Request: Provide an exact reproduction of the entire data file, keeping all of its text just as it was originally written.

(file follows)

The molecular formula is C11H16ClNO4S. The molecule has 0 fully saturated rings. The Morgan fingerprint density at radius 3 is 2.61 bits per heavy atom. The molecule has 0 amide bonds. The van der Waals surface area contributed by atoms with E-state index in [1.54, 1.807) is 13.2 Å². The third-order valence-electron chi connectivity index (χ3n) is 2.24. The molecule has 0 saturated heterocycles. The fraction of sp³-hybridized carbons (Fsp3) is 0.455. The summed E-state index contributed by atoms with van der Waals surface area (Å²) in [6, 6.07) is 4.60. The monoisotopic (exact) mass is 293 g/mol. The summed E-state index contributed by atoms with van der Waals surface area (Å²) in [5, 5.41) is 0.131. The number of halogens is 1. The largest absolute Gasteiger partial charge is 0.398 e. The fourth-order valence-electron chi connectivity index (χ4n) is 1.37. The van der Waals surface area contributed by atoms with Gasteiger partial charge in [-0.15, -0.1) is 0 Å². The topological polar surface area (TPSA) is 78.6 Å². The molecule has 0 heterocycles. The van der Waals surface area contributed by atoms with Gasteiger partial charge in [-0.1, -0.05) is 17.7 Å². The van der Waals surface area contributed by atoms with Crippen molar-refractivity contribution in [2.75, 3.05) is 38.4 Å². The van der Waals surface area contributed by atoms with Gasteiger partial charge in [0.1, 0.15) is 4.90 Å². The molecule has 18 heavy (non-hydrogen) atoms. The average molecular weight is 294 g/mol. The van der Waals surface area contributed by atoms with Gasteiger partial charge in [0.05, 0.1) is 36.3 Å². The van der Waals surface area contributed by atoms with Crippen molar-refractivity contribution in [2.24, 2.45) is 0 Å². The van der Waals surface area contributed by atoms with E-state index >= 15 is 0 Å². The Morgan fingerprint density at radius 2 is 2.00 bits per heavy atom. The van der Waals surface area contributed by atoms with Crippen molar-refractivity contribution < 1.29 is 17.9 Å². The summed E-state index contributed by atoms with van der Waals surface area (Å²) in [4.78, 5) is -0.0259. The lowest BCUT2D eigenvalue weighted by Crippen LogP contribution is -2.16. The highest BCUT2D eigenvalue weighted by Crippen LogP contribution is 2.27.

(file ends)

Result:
The molecular formula is C11H16ClNO4S. The molecule has 0 fully saturated rings. The Morgan fingerprint density at radius 3 is 2.61 bits per heavy atom. The molecule has 0 amide bonds. The van der Waals surface area contributed by atoms with E-state index in [1.54, 1.807) is 13.2 Å². The third-order valence-electron chi connectivity index (χ3n) is 2.24. The molecule has 0 saturated heterocycles. The fraction of sp³-hybridized carbons (Fsp3) is 0.455. The summed E-state index contributed by atoms with van der Waals surface area (Å²) in [6, 6.07) is 4.60. The monoisotopic (exact) mass is 293 g/mol. The summed E-state index contributed by atoms with van der Waals surface area (Å²) in [5, 5.41) is 0.131. The number of halogens is 1. The largest absolute Gasteiger partial charge is 0.398 e. The fourth-order valence-electron chi connectivity index (χ4n) is 1.37. The van der Waals surface area contributed by atoms with Gasteiger partial charge in [-0.15, -0.1) is 0 Å². The topological polar surface area (TPSA) is 78.6 Å². The molecule has 0 heterocycles. The van der Waals surface area contributed by atoms with Gasteiger partial charge in [-0.1, -0.05) is 17.7 Å². The van der Waals surface area contributed by atoms with Crippen molar-refractivity contribution in [2.75, 3.05) is 38.4 Å². The van der Waals surface area contributed by atoms with Gasteiger partial charge in [0.1, 0.15) is 4.90 Å². The molecule has 18 heavy (non-hydrogen) atoms. The average molecular weight is 294 g/mol. The van der Waals surface area contributed by atoms with Gasteiger partial charge in [0.05, 0.1) is 36.3 Å². The van der Waals surface area contributed by atoms with Crippen molar-refractivity contribution in [2.24, 2.45) is 0 Å². The van der Waals surface area contributed by atoms with E-state index >= 15 is 0 Å². The Morgan fingerprint density at radius 2 is 2.00 bits per heavy atom. The van der Waals surface area contributed by atoms with Crippen molar-refractivity contribution < 1.29 is 17.9 Å². The summed E-state index contributed by atoms with van der Waals surface area (Å²) in [4.78, 5) is -0.0259. The lowest BCUT2D eigenvalue weighted by Crippen LogP contribution is -2.16. The highest BCUT2D eigenvalue weighted by Crippen LogP contribution is 2.27.